Smoking & Drinking data! Sample Registration System (SRS), Baseline Survey released by the Registrar General of India shows that Tamil Nadu has a 7.7% smoking population and 8.6% drinking population compared to 12.4% & 16.1% (AP); & 11.8% & 16.1% (KL). The national average for the corresponding habits are 12.1% and 10.7%.
The following is a thumbnail of geographical representation by these two groups, as per the survey.
There has been a talk that the incumbent government of Tamil Nadu had converted around 10% of the Tamils into drunkards. The fellows who bandied these half baked theories based on concocted or imagined data had attempted to prejudice the voters by insinuating that 10% of the Tamil populace had been made drunkards. What a big lie! Thank God, for his great mercies for having given the TN voters a discerning mind.
The next question is: if a 8.6% population of TN could generate INR 30,000 crores annually, what ought to be the revenue generation of the state of UP , which has three times the population with a 7% drinking population ? So where does that ‘revenue’ go? Is it because of poor harnessing of the governmental functions or a planned skimming of governmental revenues? Time to think.
The revenues from smoking is appropriated by the Union Government and the revenues from intoxicants belong to the States by virtue of entry no 8 of List 2 of the Seventh Schedule.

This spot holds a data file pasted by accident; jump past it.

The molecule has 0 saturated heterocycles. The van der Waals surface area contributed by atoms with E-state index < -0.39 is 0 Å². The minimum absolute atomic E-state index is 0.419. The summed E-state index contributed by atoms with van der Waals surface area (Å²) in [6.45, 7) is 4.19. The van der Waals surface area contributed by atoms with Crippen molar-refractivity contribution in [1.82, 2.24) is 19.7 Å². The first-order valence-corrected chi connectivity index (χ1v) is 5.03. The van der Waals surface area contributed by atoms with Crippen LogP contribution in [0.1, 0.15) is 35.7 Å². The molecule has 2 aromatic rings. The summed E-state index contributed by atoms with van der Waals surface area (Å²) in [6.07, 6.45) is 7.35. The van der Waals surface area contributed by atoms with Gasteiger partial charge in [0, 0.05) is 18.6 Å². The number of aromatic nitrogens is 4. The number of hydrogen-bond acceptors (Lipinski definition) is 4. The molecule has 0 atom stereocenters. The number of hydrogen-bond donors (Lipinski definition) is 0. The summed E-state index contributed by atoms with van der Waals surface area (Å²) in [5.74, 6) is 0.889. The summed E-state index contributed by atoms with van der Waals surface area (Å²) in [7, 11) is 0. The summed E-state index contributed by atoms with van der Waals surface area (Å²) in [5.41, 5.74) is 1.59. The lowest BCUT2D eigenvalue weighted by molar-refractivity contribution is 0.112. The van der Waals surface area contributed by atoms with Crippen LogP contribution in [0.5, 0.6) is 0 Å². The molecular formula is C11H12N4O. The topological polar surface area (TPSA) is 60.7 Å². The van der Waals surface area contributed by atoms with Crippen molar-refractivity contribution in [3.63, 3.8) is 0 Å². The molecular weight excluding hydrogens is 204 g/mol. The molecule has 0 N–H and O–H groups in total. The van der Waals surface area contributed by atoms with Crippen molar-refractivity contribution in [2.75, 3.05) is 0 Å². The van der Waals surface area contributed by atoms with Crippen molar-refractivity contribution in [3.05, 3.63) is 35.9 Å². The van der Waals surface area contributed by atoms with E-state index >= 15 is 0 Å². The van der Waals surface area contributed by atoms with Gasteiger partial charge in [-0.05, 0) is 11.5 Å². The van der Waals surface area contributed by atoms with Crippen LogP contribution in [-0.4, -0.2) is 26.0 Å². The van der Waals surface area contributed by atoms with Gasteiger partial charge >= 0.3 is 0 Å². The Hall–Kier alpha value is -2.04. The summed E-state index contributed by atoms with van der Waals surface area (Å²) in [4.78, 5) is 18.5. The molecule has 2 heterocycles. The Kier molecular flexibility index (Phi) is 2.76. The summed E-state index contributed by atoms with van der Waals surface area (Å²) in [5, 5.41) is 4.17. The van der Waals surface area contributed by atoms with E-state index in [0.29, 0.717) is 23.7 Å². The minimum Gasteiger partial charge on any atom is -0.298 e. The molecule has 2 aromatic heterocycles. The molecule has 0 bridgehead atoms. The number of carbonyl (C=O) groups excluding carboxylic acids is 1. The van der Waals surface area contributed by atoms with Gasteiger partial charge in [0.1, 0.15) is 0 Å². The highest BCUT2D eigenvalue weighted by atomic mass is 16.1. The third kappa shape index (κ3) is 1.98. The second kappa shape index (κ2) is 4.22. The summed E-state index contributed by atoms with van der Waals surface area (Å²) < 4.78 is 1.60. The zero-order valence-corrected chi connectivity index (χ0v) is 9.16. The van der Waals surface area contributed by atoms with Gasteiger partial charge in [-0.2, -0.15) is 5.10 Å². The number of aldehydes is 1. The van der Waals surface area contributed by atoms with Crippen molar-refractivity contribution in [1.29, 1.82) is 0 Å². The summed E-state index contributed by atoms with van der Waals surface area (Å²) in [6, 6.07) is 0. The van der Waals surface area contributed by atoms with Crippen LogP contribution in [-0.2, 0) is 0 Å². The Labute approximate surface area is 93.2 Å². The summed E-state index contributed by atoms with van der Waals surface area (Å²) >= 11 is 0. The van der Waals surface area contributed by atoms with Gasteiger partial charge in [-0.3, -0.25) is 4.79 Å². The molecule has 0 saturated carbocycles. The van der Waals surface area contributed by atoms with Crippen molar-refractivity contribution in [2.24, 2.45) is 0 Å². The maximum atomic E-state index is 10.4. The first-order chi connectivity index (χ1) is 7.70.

The point is, a state’s revenue is bolstered mainly through taxes on alcohol, sales tax and land revenues. When a major state like UP bungles in generation and collection of taxes from sale, production and distribution of alcohol, it not only impoverishes itself, but becomes a pretext for the Union government for collecting and apportioning higher grants and share of the central revenues for its ‘upliftment’, which has been happening for more than 6 decades. This has an impact on the more efficient states, as it is their legitimate share from the centre’s revenues which get diverted on these repeated and unrepaired socialistic grounds.
It is time for the ‘efficient’ states to form a think tank to help these ‘inefficient’ states to help generate and maximise their state revenues, otherwise the revenues from the Union are likely to be spent on some of the black hole states which have no transparency or fiscal discipline and become a bigger burden to the economy.